Image credit to Stefano Ricci

It makes sense. For agriculture to appear, humans needed an incentive – recognizing the nutritional value wild grains had for them, having access to large quantities of quality seeds may have determined us to settle down and start growing cereal. When you consider that our civilization’s advance over the last 10,000 years was largely fueled by the grains agriculture produces, the benefits of incorporating them into our diet becomes apparent, says archaeologist Matt Pope of University College London.

“There is a relationship there to be explored between diet, experimentation with processing plant food and cultural sophistication.”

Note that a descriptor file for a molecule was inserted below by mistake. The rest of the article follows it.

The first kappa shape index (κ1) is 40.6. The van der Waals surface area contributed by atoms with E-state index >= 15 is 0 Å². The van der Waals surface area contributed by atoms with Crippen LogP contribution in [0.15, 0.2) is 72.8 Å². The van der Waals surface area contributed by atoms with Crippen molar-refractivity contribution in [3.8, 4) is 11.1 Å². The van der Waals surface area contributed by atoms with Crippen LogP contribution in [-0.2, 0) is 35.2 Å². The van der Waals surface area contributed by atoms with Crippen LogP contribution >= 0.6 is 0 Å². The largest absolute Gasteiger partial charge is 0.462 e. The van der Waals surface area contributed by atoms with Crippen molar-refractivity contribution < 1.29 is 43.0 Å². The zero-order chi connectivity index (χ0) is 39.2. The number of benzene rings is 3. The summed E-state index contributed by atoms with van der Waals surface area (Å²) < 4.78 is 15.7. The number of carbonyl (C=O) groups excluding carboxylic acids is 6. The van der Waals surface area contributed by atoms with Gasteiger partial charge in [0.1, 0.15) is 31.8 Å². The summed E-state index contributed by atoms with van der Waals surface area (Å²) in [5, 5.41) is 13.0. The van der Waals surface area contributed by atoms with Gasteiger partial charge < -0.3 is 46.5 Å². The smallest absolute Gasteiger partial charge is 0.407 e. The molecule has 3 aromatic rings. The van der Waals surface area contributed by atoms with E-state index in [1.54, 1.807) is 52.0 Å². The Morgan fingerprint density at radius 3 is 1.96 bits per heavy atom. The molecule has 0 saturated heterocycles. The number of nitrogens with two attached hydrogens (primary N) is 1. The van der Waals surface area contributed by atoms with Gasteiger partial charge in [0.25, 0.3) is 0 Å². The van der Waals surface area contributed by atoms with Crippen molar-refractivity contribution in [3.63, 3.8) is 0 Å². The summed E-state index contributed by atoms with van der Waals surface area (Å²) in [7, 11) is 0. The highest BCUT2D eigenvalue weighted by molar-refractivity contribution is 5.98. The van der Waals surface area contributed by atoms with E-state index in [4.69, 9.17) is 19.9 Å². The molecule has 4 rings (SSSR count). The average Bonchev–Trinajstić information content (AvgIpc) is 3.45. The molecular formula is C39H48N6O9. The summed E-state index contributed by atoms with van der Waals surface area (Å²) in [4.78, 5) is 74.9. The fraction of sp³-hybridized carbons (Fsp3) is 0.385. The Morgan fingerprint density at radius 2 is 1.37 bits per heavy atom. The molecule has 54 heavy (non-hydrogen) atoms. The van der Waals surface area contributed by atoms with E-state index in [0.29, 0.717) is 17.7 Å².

This is another example of the advances made by Europe’s Gravettian culture, which produced technology, artwork and elaborate burial systems during the Upper Palaeolithic era, says Erik Trinkaus at Washington University in St Louis, Missouri.

“These people were described 15 years ago as ‘Hunters of the Golden Age’, and the details of that are still being filled out.”

Mariotti Lippi’s team hopes to continue studying ancient grind-stones to reveal more about the Paleolithic diet. Grinding stones go back a long way, says Trinkaus, and people may well have been pounding and eating various wild grains even earlier than 32,000 years ago.

“We’ve had evidence of the processing of roots and cattails, but here we’ve got a grain, and a grain that we’re very familiar with,” says Pope. “If we were to look more systematically for ground stone technology we would find this is a more widespread phenomenon.”